Looking for something to challenge your building skills? The Pro Collection is a line of DIY projects designed for the expert pedal-builder who wants something a little out of the ordinary. They are designed like professional pedals with specific assembly techniques and components used, and they also come with artwork files if you want to get the enclosures professionally screenprinted.

Lab Series L5 Preamp

Lab Series L5 Preamp PedalThe Lab Series was a line of solid-state guitar and bass amplifiers designed by Moog in the late 1970s. They are the product of a few years of research into the sonic characteristics of tube amplifiers on top of Moog’s already-vast expertise in analog audio design.

This project is a replica of the preamp section of the L5 guitar amp, which is where all of the unique character comes from in the amp. In addition to some really interesting filter design work, it also features a unique OTA-based overdrive which has never been used outside of these amps to my knowledge. The result is an effect that is the very definition of “amp-like”… because it is one.

This pedal can be used as a deluxe overdrive effect if the levels are kept low. But it’s more than capable of driving a power amp by itself, and that’s going to be where it shines.

l5pre_pcb_populatedNow for the fun part: Twelve knobs, 80 resistors and 50 capacitors. It’s designed for a 1790-sized enclosure—think Electro-Harmonix “XO” series. It’s not a difficult or finicky circuit, but it’s going to be a lot of soldering and you have to be very careful because one resistor of the wrong value could take a very long time to debug. If you’re willing to put in the time, though, all the information is provided for you to end up with something that looks just like the photo above.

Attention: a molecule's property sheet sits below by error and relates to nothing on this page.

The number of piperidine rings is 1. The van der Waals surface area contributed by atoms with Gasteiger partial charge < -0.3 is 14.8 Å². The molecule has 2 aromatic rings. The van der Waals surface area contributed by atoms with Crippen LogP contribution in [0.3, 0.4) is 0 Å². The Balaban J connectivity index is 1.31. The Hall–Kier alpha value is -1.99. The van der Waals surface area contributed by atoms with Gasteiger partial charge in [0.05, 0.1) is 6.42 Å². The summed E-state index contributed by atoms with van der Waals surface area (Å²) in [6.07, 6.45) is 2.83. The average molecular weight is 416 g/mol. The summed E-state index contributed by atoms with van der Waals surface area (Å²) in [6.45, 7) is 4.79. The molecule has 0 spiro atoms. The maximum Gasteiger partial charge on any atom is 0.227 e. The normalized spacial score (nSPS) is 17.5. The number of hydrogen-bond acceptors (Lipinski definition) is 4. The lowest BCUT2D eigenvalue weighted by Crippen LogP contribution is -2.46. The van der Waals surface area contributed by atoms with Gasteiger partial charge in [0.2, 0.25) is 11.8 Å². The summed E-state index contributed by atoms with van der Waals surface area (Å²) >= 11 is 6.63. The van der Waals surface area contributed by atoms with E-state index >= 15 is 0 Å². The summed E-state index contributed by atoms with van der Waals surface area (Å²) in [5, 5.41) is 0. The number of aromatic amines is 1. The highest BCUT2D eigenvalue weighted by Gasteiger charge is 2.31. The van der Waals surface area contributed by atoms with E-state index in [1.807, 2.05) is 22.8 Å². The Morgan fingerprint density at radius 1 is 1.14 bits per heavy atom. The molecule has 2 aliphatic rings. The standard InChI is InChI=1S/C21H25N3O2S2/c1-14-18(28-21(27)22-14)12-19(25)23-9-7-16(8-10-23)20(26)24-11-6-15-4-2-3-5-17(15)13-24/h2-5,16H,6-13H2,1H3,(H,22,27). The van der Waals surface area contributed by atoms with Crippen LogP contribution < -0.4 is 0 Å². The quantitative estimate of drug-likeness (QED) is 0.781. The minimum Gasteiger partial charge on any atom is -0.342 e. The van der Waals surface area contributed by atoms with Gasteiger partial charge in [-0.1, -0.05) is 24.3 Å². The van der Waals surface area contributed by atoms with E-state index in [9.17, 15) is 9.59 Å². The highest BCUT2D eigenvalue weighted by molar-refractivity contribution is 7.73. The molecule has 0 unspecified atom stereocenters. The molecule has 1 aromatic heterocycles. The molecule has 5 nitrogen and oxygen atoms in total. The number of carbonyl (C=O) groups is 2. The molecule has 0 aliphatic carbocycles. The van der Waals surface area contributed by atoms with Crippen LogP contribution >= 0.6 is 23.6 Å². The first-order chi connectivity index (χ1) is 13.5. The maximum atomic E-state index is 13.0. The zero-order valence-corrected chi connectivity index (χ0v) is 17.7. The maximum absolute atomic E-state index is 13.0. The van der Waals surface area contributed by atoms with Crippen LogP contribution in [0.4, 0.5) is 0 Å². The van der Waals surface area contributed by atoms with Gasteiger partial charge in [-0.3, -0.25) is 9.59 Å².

I’ve made a spreadsheet of the parts so you can very easily order most of what you need from Mouser. The remaining items can be obtained from Small Bear or Mammoth Electronics in the United States or any of the major European part stores. There are no “unobtainium” or mojo NOS parts to hunt down.

The screenprint artwork for the above pedal is available for download and can be sent directly to Pedal Parts Plus or modified to taste using Adobe Illustrator. (Note that the text is in black so it can be seen in the PDF. If you’d like to print it as white on a dark enclosure, just tell them to change it to white during the printing process and they can take care of it.)

Logo nameplates

I also came up with something extra for this project since it’s such a special one to me:


These are ultra-high-resolution aluminum nameplates featuring the original Lab Series logo. They’re $5.00 each, and they come with the screws and nuts for mounting to the enclosure (one black screw and one silver screw to match the colors). The screenprint artwork has been designed with the nameplate in mind, and the drill marks are built into the artwork.

Next up: Boss Dimension C

The next release in the Pro Collection will be the Boss DC-2 Dimension C. This circuit is legendary for two reasons: first, it’s considered by many to be the best analog chorus ever made, favored by guitarists and keyboard players alike; and second, it’s enormously complicated—probably the most densely-packed PCB of any commercial pedal. Because of this, it’s never had a proper DIY clone PCB.

All that will change in about two months! This is going to be a fun one: I started out with the design rules that 1) it had to be no bigger than the original Boss unit, 2) it had to have all the same functions as the original, 3) it couldn’t use any SMD, and 4) it had to use all flat 1/4W resistors instead of the stand-up 1/8Ws of the original. It also supports either the original MN3207 BBD or the higher-headroom MN3007, and it has two different choices for the bypass method.

Stay tuned!